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  • Summary of technical results of Blackcomb Memory Devices We explored various different memory technologies (STTRAM, PCRAM, FeRAM, and ReRAM). The progress can be classified into three categories, below. Modeling and Tool Releases Various modeling tools have been developed over the last decade to help in the design of SRAM or DRAM-based memory hierarchies. To explore new design opportunities that NVM technologies can bring to the designers, we have developed similar high-level models for NVM, including PCRAMsim [Dong 2009], NVSim [Dong 2012], and NVMain [Poremba 2012]. NVSim is a circuit-level model for NVM performance, energy, and area estimation, which supports variousmore » NVM technologies, including STT-RAM, PCRAM, ReRAM, and legacy NAND Flash. NVSim is successfully validated against industrial NVM prototypes, and it is expected to help boost architecture-level NVM-related studies. On the other side, NVMain is a cycle accurate main memory simulator designed to simulate emerging nonvolatile memories at the architectural level. We have released these models as open source tools and provided contiguous support to them. We also proposed PS3-RAM, which is a fast, portable and scalable statistical STT-RAM reliability analysis model [Wen 2012]. Design Space Exploration and Optimization With the support of these models, we explore different device/circuit optimization techniques. For example, in [Niu 2012a] we studied the power reduction technique for the application of ECC scheme in ReRAM designs and proposed to use ECC code to relax the BER (Bit Error Rate) requirement of a single memory to improve the write energy consumption and latency for both 1T1R and cross-point ReRAM designs. In [Xu 2011], we proposed a methodology to design STT-RAM for different optimization goals such as read performance, write performance and write energy by leveraging the trade-off between write current and write time of MTJ. We also studied the tradeoffs in building a reliable crosspoint ReRAM array [Niu 2012b]. We have conducted an in depth analysis of the circuit and system level design implications of multi-layer cross-point Resistive RAM (MLCReRAM) from performance, power and reliability perspectives [Xu 2013]. The objective of this study is to understand the design trade-offs of this technology with respect to the MLC Phase Change Memory (MLCPCM).Our MLC ReRAM design at the circuit and system levels indicates that different resistance allocation schemes, programming strategies, peripheral designs, and material selections profoundly affect the area, latency, power, and reliability of MLC ReRAM. Based on this analysis, we conduct two case studies: first we compare MLC ReRAM design against MLC phase-change memory (PCM) and multi-layer cross-point ReRAM design, and point out why multi-level ReRAM is appealing; second we further explore the design space for MLC ReRAM. Architecture and Application We explored hybrid checkpointing using phase-change memory for future exascale systems [Dong 2011] and showed that the use of nonvolatile memory for local checkpointing significantly increases the number of faults covered by local checkpoints and reduces the probability of a global failure in the middle of a global checkpoint to less than 1%. We also proposed a technique called i2WAP to mitigate the write variations in NVM-based last-level cache for the improvement of the NVM lifetime [Wang 2013]. Our wear leveling technique attempts to work around the limitations of write endurance by arranging data access so that write operations can be distributed evenly across all the storage cells. During our intensive research on fault-tolerant NVM design, we found that ECC cannot effectively tolerate hard errors from limited write endurance and process imperfection. Therefore, we devised a novel Point and Discard (PAD) architecture in in [ 2012] as a hard-error-tolerant architecture for ReRAM-based Last Level Caches. PAD improves the lifetime of ReRAM caches by 1.6X-440X under different process variations without performance overhead in the system's early life. We have investigated the applicability of NVM for persistent memory design [Zhao 2013]. New byte addressable NVM enables fast persistent memory that allows in-memory persistent data objects to be updated with much higher throughput. Despite the significant improvement, the performance of these designs is only 50% of the native system with no persistence support, due to the logging or copy-on-write mechanisms used to update the persistent memory. A challenge in this approach is therefore how to efficiently enable atomic, consistent, and durable updates to ensure data persistence that survives application and/or system failures. We have designed a persistent memory system, called Klin, that can provide performance as close as that of the native system. The Klin design adopts a non-volatile cache and a non-volatile main memory for constructing a multi-versioned durable memory system, enabling atomic updates without logging or copy-on-write. Our evaluation shows that the proposed Kiln mechanism can achieve up to 2X of performance improvement to NVRAM-based persistent memory employing write-ahead logging. In addition, our design has numerous practical advantages: a simple and intuitive abstract interface, microarchitecture-level optimizations, fast recovery from failures, and no redundant writes to slow non-volatile storage media. The work was published in MICRO 2013 and received Best Paper Honorable Mentioned Award.« less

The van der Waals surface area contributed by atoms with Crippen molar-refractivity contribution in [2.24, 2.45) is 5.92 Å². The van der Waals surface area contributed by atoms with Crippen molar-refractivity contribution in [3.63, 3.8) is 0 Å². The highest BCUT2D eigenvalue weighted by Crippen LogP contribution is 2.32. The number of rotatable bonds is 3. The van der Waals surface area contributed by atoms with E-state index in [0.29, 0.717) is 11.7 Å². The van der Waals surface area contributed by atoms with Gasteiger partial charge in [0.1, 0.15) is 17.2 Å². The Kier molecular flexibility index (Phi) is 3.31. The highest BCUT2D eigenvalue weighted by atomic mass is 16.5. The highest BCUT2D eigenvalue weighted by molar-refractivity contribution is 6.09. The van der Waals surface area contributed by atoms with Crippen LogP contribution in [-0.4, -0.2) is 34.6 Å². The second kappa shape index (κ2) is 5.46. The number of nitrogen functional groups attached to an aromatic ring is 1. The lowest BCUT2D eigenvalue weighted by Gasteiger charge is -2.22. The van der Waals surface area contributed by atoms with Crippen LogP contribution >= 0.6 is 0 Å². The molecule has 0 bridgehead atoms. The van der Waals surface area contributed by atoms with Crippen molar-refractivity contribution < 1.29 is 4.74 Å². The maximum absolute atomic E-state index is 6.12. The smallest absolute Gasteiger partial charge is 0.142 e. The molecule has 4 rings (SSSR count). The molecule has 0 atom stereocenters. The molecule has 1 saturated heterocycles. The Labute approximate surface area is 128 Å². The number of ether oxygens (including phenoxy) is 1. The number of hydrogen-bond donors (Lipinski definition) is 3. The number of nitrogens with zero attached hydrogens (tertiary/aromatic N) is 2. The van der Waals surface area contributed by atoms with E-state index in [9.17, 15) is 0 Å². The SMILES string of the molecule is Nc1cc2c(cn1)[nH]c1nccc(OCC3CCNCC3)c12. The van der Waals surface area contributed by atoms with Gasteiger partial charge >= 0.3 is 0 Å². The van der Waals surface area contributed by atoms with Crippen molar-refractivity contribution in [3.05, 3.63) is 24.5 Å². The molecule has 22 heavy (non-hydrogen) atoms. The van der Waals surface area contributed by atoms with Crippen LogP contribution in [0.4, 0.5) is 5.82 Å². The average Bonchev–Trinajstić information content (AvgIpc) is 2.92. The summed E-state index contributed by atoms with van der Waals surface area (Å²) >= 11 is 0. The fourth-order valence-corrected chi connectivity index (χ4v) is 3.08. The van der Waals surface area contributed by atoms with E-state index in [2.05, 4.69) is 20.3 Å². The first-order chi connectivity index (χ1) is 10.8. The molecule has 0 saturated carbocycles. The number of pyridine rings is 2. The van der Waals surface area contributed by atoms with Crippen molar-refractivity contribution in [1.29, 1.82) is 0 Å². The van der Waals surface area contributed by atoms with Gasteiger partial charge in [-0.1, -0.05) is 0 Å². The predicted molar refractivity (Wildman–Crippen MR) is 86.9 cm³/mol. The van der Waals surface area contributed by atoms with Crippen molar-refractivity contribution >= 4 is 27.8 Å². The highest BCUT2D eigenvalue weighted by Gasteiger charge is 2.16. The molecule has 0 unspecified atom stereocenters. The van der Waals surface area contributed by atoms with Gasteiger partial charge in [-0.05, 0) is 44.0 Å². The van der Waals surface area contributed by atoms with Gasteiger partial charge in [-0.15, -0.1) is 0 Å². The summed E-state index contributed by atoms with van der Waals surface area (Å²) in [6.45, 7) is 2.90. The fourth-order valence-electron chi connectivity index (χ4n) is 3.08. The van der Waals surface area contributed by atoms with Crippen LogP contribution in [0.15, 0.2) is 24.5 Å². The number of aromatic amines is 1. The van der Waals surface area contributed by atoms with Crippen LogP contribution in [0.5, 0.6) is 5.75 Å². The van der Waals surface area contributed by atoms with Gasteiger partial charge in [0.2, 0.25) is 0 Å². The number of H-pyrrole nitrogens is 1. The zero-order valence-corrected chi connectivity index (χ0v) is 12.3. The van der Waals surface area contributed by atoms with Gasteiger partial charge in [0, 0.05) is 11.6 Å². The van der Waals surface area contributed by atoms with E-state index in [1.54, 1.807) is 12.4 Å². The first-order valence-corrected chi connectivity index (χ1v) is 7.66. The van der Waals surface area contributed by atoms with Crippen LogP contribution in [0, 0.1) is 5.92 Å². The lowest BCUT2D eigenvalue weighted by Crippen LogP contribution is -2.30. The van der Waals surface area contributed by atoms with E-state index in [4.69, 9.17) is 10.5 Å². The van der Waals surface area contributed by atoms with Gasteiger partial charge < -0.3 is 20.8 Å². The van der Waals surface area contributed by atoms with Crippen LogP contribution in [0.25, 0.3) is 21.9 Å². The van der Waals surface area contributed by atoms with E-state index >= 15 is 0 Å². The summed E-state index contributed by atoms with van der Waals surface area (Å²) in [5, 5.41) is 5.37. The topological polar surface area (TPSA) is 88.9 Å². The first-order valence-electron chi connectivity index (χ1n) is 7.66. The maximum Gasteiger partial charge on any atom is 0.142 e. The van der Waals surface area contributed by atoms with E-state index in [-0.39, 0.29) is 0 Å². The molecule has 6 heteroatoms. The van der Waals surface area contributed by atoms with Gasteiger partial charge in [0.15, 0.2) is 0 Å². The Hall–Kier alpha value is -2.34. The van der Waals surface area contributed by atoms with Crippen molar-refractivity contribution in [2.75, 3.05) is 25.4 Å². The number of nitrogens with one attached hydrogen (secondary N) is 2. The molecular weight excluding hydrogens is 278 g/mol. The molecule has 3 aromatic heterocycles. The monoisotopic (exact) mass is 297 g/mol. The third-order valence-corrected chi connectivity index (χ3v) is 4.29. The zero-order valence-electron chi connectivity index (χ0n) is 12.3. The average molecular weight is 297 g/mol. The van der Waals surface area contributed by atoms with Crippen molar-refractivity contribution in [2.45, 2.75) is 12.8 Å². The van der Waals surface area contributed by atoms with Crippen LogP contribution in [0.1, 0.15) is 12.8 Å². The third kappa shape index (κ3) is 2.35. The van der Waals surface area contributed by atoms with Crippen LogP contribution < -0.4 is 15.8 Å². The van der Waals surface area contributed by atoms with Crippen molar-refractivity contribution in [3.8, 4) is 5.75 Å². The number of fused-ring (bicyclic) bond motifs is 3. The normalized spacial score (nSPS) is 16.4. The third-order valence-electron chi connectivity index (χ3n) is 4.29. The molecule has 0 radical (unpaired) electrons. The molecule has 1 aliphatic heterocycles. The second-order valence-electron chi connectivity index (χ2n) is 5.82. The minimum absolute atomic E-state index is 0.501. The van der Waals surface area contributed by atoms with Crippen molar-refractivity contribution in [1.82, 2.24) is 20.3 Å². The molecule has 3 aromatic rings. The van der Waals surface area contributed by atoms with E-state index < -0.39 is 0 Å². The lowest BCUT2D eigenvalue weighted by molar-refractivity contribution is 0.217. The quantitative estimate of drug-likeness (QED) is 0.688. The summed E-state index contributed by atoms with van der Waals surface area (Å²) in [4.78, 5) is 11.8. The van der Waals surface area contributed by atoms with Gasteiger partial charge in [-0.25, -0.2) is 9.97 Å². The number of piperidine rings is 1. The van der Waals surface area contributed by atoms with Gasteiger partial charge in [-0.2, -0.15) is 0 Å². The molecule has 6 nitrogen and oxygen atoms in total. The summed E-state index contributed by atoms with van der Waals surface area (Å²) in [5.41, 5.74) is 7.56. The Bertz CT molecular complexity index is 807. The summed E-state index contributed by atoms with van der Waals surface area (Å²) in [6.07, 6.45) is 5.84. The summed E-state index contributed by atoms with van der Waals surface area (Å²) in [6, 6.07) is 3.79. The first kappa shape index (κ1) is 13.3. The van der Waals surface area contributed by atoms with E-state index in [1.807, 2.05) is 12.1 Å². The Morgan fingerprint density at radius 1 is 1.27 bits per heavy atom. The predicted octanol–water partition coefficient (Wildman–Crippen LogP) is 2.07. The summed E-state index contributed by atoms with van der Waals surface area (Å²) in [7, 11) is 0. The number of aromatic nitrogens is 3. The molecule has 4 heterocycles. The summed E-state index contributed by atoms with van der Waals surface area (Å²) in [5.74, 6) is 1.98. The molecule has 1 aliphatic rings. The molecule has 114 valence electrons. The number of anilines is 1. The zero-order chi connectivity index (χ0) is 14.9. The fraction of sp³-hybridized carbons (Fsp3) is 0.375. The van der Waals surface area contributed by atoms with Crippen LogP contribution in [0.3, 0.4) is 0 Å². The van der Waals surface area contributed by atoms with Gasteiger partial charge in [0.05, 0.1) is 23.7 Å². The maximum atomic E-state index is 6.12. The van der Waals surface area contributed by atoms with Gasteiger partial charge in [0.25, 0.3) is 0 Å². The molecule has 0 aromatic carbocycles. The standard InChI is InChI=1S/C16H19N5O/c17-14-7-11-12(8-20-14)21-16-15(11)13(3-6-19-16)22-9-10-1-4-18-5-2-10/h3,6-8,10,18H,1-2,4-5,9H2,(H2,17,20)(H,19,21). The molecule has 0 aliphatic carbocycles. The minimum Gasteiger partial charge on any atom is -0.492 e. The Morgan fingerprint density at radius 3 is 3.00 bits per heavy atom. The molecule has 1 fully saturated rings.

• In this grant, we enhanced the Palacios virtual machine monitor to increase its scalability and suitability for addressing exascale system software design issues. This included a wide range of research on core Palacios features, large-scale system emulation, fault injection, perfomrance monitoring, and VMM extensibility. This research resulted in large number of high-impact publications in well-known venues, the support of a number of students, and the graduation of two Ph.D. students and one M.S. student. In addition, our enhanced version of the Palacios virtual machine monitor has been adopted as a core element of the Hobbes operating system under active DOE-fundedmore » research and development.« less